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In case you haven’t read my previous article, I’m a lady-loving girl in a straight world, living the game of life in hard mode.
Bigotry and hatred are everywhere. Some people say that LGBTQ+ people are a “sign of doomsday”, and perhaps they attempt to postpone it by denying or eliminating us (or, according to a Facebook post I saw, sending all the gays to Mars).
The historical SCOTUS decision to legalize same-sex marriage has led to a wave of comments and writings on the Internet about the issue, including those written from religious point of views. The euphoria is felt around the world and it’s been welcomed as a huge triumph for humanity. It is, though in the global scheme of things, not that groundbreaking – the US is only the 18th country to do so.
People said that being queer means deviating from your religious practice, and I have to say that I started to. (READ: Does the fatwa on homosexuals in Indonesia matter?)
Having people tell me that what I am is a disgrace, sinful, and unnatural; my love deemed unreal and full of lust; seeing death and rape threats made against my sisters and brothers; being told that my love, happiness, confusion, and sadness are a “test” to overcome, that God would like it more if we lie to the world and to ourselves… It really doesn’t help.
All it does is make me resent people, communities, the system, and, ultimately, God.
It wasn’t too long before I stopped practicing religious rituals, to see every Al-Qur’an verse as outdated, to raise my eyebrows at religious-related news, and at my pious mother and some friends. My only oasis and saving grace, where I can curse the world and the Creator, is within a safe circle of supportive friends, my Dutch rabbit, and of course, my ever-present girlfriend.
“It’s not our place to determine what’s right or wrong in front of God. Our judgments can be clouded, while God’s is clear.”
However, no matter how jaded and tired people are of having to fight their fights, they still crave acceptance from their family, friends, and, for some, the Greater Power. Being an INTP, I’m excellent at playing “what-if”, and though I’ve said many times that I didn’t believe in hell and heaven anymore, I’m really not that keen to go to hell and withstand the tortures.
So I looked for support. I read articles that interpret the religious weapons used to hurt us in a broader sense. These are reflections from religious communities, scientists, and thinkers that promote kindness and love, like I Am Not Haraam, this particular Magdalene article, Islam and Homosexuality, and Sexual Diversity and Islam.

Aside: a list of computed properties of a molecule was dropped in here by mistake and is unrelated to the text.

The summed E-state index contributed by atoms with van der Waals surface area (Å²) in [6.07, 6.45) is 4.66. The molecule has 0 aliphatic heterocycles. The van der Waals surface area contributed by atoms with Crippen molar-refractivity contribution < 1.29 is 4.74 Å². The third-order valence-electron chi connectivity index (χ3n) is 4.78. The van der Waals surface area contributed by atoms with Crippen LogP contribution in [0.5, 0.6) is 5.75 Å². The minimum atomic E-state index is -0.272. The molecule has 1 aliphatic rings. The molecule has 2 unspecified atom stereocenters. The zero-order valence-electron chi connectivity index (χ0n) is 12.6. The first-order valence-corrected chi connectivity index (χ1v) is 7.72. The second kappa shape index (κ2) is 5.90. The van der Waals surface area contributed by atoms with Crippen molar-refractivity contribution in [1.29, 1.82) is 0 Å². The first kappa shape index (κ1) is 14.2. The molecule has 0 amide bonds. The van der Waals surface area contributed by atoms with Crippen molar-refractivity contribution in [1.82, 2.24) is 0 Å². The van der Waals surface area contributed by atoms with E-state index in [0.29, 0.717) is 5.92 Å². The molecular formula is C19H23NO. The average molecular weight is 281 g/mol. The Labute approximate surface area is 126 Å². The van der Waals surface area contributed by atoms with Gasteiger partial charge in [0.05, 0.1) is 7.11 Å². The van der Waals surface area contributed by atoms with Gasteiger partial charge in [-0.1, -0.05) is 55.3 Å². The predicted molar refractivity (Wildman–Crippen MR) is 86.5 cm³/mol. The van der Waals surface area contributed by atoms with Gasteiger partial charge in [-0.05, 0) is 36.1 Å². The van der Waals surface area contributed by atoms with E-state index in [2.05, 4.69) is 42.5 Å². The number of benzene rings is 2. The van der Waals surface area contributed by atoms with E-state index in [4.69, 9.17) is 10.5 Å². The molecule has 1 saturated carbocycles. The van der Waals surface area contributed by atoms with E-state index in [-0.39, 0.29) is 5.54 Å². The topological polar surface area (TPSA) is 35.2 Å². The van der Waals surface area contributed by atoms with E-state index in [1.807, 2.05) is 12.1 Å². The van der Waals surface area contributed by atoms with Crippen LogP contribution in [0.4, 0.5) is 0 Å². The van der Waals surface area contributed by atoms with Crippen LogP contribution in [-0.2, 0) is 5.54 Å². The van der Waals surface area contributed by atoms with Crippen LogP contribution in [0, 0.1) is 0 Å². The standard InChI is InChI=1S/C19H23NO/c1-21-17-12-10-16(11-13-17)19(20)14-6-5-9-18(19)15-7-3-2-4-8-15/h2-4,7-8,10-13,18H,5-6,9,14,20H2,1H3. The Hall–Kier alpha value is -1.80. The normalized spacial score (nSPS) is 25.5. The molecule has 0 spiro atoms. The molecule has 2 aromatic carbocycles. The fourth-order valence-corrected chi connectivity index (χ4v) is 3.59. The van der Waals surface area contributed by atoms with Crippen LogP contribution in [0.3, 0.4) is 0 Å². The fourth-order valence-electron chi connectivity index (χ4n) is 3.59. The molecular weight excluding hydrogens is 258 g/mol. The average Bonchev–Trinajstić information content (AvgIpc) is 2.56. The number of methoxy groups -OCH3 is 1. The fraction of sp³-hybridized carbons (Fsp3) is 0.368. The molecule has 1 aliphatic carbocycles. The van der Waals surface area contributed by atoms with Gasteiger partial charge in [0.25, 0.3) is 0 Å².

Although few and far between, they made me survive the dark period and gave me a ray of light to the wrecked part of my brain labeled ‘Faith’. Maybe we shouldn’t hate God or Prophet Muhammad (peace be upon him). It’s just people – the misaligned fan clubs. God still loves us. God accepts me for the way He and the society made me. It’s not a sudden gene mutation. Everything happens because He gave it permission to happen in the first place.
I began to think that maybe instead of homosexuality, this is our trial: remaining faithful in a world where people keep telling us that what we are, our love and happiness, is filthy. To survive against all odds, like what faithful people endured long before our age. To me, this makes a lot more sense than the hate they’re spewing out there.
Maybe I’m in denial. Maybe I’ve achieved enlightenment. Who knows, unlike a prophet who had a direct line of conversation with God that enabled him to do a quick check and recheck on what he did or said, we don’t. None of us do, and we are all Schrödinger’s cats inside. We can be right and wrong at the same time – maddening as it is.
It’s not our place to determine what’s right or wrong in front of God. Our judgments can be clouded, while God’s is clear.
So I did some rethinking. There are five pillars of Islam and six pillars of faith: none of them includes being straight. I began praying again. I contemplate reading the Holy Book. I mean, f*ck it. I’m gay, then I’ll win God’s best gay Muslim award.
But then I read another religious-based hateful article; the painful kick starts again. And round and round we go. —Rappler.com
Sev, not her real name, is a bitterballen of contradictions.
This article was originally published on Magdalene.co, a Jakarta-based online publication that offers a fresh perspective beyond the typical gender and cultural confines.